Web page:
Sergey Karjakin defied the odds to survive another 6.5 hours and 94 moves of torture at the hands of Magnus Carlsen, constructing a saving fortress just when it seemed the World Champion would finally take the lead in the match. It was a “mystifying” day, to use Peter Svidler’s word, as first Sergey and then Magnus committed a single glaring error each that transformed the course of the encounter. Relive the action with video recaps and more.
Let’s start at the end, with two tweets that summed up Game 4 of the 2016 FIDE World Championship match:
When Sergey was asked how he was feeling after once more coming back from the dead he answered simply “fantastic!”, while Magnus, who was clearly feeling very far from fantastic, still found a positive to accentuate: “I really believe it’s better to be attacking than defending”.
So how did Sergey Karjakin, playing with the white pieces, end up on the defensive? Well, his Anti-Marshall seemed to be going just fine until he reached what Svidler described as “a fork in the road” after 17…Nc4. That moment was captured for posterity:
Yes, that’s Magnus stretched out on the couch while Sergey is locked in thought!
18.Ng4 offered a solid position in which White would be no worse, but Sergey thought he’d spotted a brilliancy and played 18.Bxh6!?
The move itself was fine, but Karjakin had overlooked Carlsen’s response:
I realised after 18…Qc6 – what have I done?
Spooked by missing an obvious reply, Sergey went on to commit what the world’s watching grandmasters all unanimously flagged as a grave positional mistake – 19.Bxc4?, freely giving up White’s light-squared bishop and leaving the b2-pawn terminally weak. Eric Hansen’s reaction said it all:
Or if you prefer words:
From then on it was just an exercise in damage limitation for White, but when your opponent is Magnus Carlsen and the damage is so obvious the likelihood of a successful outcome was slim. For a long time the assessment of White’s predicament remained “sad” and it was a grim task for Sergey:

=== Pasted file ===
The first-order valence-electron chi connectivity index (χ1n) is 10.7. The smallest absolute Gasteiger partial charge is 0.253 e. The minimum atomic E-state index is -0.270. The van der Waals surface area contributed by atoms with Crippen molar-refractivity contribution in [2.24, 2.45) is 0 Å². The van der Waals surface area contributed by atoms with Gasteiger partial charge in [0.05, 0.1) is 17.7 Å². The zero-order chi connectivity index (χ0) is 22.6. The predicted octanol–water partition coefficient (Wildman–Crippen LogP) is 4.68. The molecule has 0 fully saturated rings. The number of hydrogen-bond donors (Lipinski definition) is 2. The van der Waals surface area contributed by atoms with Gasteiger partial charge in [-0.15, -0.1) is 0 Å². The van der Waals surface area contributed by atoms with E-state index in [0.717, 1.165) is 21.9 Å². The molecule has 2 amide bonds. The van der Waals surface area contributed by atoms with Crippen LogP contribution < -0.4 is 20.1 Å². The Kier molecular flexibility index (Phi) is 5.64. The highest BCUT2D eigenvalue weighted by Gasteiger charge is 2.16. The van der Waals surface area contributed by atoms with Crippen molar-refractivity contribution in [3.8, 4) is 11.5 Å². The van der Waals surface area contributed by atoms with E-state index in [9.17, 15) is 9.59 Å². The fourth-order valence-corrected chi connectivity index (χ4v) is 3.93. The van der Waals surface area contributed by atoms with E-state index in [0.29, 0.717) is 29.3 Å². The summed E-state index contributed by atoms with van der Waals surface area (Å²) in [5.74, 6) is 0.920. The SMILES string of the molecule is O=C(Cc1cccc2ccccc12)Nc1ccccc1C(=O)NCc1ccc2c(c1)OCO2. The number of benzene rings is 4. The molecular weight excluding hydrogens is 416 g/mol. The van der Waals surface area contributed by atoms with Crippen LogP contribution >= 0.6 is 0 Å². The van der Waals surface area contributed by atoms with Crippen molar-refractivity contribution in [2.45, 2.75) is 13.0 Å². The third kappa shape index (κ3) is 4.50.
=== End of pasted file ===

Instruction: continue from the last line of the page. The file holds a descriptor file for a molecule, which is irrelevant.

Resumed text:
He stuck to it, though, and on move 45 Magnus was surprisingly the first to crack:
Sergey said afterwards that he saw no hope after 45…Be6, but Magnus closed the structure with 45…f4?!, only to later realise that he’d thrown away his win.
He commented on why he’d allowed what turned out to be a fortress:
In general I’m not a very big believer in fortresses in chess. There are people like Anand, who tries to build a fortress every time he’s worse, but I have experience in breaking these fortresses down. I just thought I was easily winning with 45…f4. As long as I have a path on the queenside it has to be winning – I didn’t even think about whether it’s still a fortress if I get the king to b3. That was very, very sloppy. Kudos to him for finding this, but I think that was just a very weak moment.
After 46.Bd4! it turned out there was no way for Black to break through into White’s camp on either side of the board, although the king went on a journey to a2 and back again.
The remaining couple of hours were low on drama but very high in frustration:
After 94 moves Sergey had escaped again!
For a full account of a very interesting encounter check out our recap videos. Here's Niclas Huschenbeth:
And here's Peter Svidler!
If you missed it you may want to catch up with the full seven hours of commentary from Peter and Eric Hansen:
So going into the second rest day Sergey Karjakin has increased his rating by four points by holding the World Champion and world no. 1 to four draws. Only eight games now remain before we head to tiebreaks:
Tune in at 2pm EST (8pm CET) on Thursday for more commentary by Peter and Eric. Magnus will have the white pieces are let's hope for a game as enthralling as the last two encounters! You can also follow the action in our free mobile apps:
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